Electronic – Best PC interface for simple custom hardware

interfaceparallel portrs232usb

What interface of your PC do you use in order to connect to simple custom hardware?

The most commonly used interface was RS232 some while ago and today is probably USB, but wouldn't it be simpler for beginners to use the parallel port to control really simple circuits like step motors or LEDs? I have the impression from what I have read so far that the parallel port was not really designed for things like that, but I am not sure about possible limitations with respect to that.

Unfortunately, I can find very little literature on how to use the parallel port probably because it is somewhat outdated for professional hardware.

Does it make a difference for the decision on the most suitable interface whether I will just use output or also input?

I should add that I do of course know about Arduino, but I don't want to have any complexity hidden from me.

Moerover, I am using Linux and have a parallel port available.
So I am currently biased towards the parallel port.

Best Answer

The parallel port is great when you're using Windows 98 or DOS. All modern Windows operating systems have drastically changed how the parallel port interface works making it almost impossible to interface with anything other than a printer. And the parallel port is basically obsolete at this point anyway. Also, it's basically impossible to do any precisely timed control from a general purpose computer. If your target is milliseconds, it's not too bad. But if you want to get down much lower, it gets very, very hard to do so reliably. You're better off sending high level commands to a microcontroller or similar. I would get an Arduino if you have never used a microcontroller before.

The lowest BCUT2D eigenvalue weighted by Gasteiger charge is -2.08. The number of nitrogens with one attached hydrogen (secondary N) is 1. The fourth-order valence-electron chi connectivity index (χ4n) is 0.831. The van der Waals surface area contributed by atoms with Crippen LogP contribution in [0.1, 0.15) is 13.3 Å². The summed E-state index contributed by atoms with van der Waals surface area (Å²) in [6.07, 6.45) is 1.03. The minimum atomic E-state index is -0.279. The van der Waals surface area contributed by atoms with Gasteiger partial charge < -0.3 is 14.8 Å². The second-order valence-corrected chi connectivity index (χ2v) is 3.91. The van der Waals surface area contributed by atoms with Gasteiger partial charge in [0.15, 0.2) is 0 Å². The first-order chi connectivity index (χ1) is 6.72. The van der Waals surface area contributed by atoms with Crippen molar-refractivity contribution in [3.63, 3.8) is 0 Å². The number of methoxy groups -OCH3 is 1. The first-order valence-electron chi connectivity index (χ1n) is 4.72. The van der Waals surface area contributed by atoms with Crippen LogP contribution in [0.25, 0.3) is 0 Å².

If you want to do any serious interfacing with hardware, you're probably going to be using USB. If you need RS232 serial, get a USB to serial converter chip. These are readily available from companies like FTDI and Exar. Most of the boards I make have a header I can plug a small USB-serial adapter board in to, or they have a USB-serial chip on board. Ethernet is another option if you need higher speed communication, but supporting Ethernet on your device is usually quite a bit more complicated than a simple serial interface. It's also possible to interface with PCI, PCI express, and Serial ATA if you really need the performance.

Edit: I can no longer recommend FTDI with a clean conscience without also mentioning that FTDI has released a driver which contains code to intentionally (and likely illegally) destroy "counterfeit" FTDI chips. See http://www.eevblog.com/forum/reviews/ftdi-driver-kills-fake-ftdi-ft232/ and http://www.eevblog.com/forum/reviews/ftdi-driver-kills-fake-ftdi-ft232/msg535270/#msg535270 for more details. If you are considering using FTDI, then you need to weigh the risks of your devices failing in the field due to this driver, either due to counterfeit chips slipping into your production somehow or some issue with the counterfeit detection in the FTDI driver.